One Financial Education Intervention, Two Performances, What Happened?

Nguyen-Cousins, Tam (2018). One Financial Education Intervention, Two Performances, What Happened? In: European Social Marketing Conference 2018 (Upton, Martin; Brambley, Will and Roby, Helen eds.), 5-7 Sep 2018, Antwerp, Belgium.

Abstract

It is often expected that one financial education intervention should offer similar performance in changing financial behaviour to determine its role in social marketing. Behaviour change takes time and it needs different approaches to different segmentations. It involves multifaceted aspects and cannot always be controlled by the organisers. If the performances of an intervention are not consistent, should we reject or endorse it?
This paper takes a critical view of the application of social marketing mix concepts from 4Ps and segmentation in designing and assessing the impact of a financial education intervention. The short course “Managing My Money” (the MMM) was designed and delivered through direct and online channels. Using the dataset from a large research project of the True Potential Centre for the Public Understanding of Finance (PUFin) at the Open University in co-operation with the Coventry University, funded by the Money Advice Service’s What Works Fund.
There were diversified experiments to explore the impact of one financial education intervention which distributed to specific target audiences in different places. This seeks to explore what works and does not work for different populations in improving their personal financial behaviours including saving and borrowing. This paper selected the datasets of 438 members of New Central Credit Union (NCCU) from 1953 NCCU members and 1257 members of Coventry District Credit Union (CDCU) from 1322 CDCU members who lived in Coventry and categorised into neighbourhood segmentation by wards. The purpose is to explore how a specific neighbourhood environment might influence individual saving and borrowing behaviour. Randomised Controlled Trials (RCTs) was used to design the experiment and to assess the impact of the intervention toward saving and borrowing behaviours among the control and experimental group. The experimental group received either face-to-face intervention at a workshop or printed materials and an online course, while the control group did not receive any of these treatments.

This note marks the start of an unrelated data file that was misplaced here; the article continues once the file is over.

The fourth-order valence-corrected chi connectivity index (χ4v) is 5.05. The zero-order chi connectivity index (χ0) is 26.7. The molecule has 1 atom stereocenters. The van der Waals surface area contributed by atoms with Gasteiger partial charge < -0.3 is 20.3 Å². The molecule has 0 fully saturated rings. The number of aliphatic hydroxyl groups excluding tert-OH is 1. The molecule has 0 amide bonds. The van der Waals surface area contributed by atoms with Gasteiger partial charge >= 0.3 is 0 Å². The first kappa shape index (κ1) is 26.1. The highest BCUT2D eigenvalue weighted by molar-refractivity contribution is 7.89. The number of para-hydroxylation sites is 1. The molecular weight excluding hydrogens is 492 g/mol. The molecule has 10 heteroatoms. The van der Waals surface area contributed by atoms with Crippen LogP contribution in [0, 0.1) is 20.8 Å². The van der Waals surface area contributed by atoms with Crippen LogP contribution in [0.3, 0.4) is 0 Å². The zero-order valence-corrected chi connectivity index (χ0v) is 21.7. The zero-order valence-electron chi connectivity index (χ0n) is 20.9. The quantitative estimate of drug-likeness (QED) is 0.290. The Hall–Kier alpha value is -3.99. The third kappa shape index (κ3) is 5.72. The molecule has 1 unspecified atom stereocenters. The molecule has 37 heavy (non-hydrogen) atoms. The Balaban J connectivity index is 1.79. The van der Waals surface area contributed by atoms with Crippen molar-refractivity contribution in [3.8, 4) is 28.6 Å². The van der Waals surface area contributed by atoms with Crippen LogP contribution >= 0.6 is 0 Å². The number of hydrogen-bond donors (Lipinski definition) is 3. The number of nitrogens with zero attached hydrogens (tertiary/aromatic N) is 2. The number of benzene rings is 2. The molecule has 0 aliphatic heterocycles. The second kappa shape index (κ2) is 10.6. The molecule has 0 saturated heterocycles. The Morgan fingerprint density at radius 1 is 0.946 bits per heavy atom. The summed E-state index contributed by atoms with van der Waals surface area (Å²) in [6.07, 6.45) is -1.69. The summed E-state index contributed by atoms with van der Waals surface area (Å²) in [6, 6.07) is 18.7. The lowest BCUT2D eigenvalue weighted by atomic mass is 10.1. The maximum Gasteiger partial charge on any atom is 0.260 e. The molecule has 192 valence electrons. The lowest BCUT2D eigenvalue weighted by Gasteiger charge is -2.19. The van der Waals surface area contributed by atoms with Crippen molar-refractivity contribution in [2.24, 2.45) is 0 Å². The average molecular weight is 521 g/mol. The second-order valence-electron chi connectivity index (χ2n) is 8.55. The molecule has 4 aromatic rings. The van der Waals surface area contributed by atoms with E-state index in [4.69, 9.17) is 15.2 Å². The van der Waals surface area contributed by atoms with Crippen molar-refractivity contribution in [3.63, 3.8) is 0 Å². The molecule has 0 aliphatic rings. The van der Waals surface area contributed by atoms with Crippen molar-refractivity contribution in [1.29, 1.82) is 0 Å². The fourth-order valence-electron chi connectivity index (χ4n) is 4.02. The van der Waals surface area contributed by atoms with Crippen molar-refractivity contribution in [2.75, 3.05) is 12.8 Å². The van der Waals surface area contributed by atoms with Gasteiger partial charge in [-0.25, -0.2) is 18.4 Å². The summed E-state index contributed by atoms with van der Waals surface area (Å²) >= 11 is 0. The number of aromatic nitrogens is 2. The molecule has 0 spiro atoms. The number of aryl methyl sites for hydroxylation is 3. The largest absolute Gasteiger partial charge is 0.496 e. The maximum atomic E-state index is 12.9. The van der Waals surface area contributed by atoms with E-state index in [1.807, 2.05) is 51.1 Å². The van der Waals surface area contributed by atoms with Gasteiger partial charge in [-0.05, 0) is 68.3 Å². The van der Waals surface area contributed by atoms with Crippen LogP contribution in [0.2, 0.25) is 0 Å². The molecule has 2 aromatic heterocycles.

This paper offers a case study to explain why one financial education intervention does not always offer the repeated performance through the lens of social marketing. Some findings are useful to social marketers and educators, in the use and evaluation of a financial education intervention, to promote desirable saving and borrowing behaviours. Changing borrowing behaviour is more multifaceted than changing saving behaviour. It requires a sensitive approach in dealing with simultaneous savers and debtors. Individual financial capacity constrains their saving and borrowing behaviour change. Neighbourhood segmentation is useful in explaining the limitations when intervening in a financial behaviour change.

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